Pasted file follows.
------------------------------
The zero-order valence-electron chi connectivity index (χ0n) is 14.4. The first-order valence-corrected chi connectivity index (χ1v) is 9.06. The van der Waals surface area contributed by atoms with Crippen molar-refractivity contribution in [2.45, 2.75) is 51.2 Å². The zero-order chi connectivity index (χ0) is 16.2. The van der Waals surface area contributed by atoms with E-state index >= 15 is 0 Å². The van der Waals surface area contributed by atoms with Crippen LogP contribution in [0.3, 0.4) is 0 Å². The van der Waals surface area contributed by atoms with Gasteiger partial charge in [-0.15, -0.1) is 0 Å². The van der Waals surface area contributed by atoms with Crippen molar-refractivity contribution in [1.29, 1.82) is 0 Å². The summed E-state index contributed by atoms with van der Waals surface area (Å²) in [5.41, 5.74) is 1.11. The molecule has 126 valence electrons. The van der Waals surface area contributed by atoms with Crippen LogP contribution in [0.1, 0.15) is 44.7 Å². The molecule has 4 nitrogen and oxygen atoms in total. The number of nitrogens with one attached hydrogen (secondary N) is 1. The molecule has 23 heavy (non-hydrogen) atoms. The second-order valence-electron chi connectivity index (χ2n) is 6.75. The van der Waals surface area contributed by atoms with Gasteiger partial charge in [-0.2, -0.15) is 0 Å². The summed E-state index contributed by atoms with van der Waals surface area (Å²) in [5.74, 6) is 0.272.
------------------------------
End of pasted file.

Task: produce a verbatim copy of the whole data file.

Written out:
The zero-order valence-electron chi connectivity index (χ0n) is 14.4. The first-order valence-corrected chi connectivity index (χ1v) is 9.06. The van der Waals surface area contributed by atoms with Crippen molar-refractivity contribution in [2.45, 2.75) is 51.2 Å². The zero-order chi connectivity index (χ0) is 16.2. The van der Waals surface area contributed by atoms with E-state index >= 15 is 0 Å². The van der Waals surface area contributed by atoms with Crippen LogP contribution in [0.3, 0.4) is 0 Å². The van der Waals surface area contributed by atoms with Gasteiger partial charge in [-0.15, -0.1) is 0 Å². The van der Waals surface area contributed by atoms with Crippen molar-refractivity contribution in [1.29, 1.82) is 0 Å². The summed E-state index contributed by atoms with van der Waals surface area (Å²) in [5.41, 5.74) is 1.11. The molecule has 126 valence electrons. The van der Waals surface area contributed by atoms with Crippen LogP contribution in [0.1, 0.15) is 44.7 Å². The molecule has 4 nitrogen and oxygen atoms in total. The number of nitrogens with one attached hydrogen (secondary N) is 1. The molecule has 23 heavy (non-hydrogen) atoms. The second-order valence-electron chi connectivity index (χ2n) is 6.75. The van der Waals surface area contributed by atoms with Gasteiger partial charge in [-0.2, -0.15) is 0 Å². The summed E-state index contributed by atoms with van der Waals surface area (Å²) in [5.74, 6) is 0.272.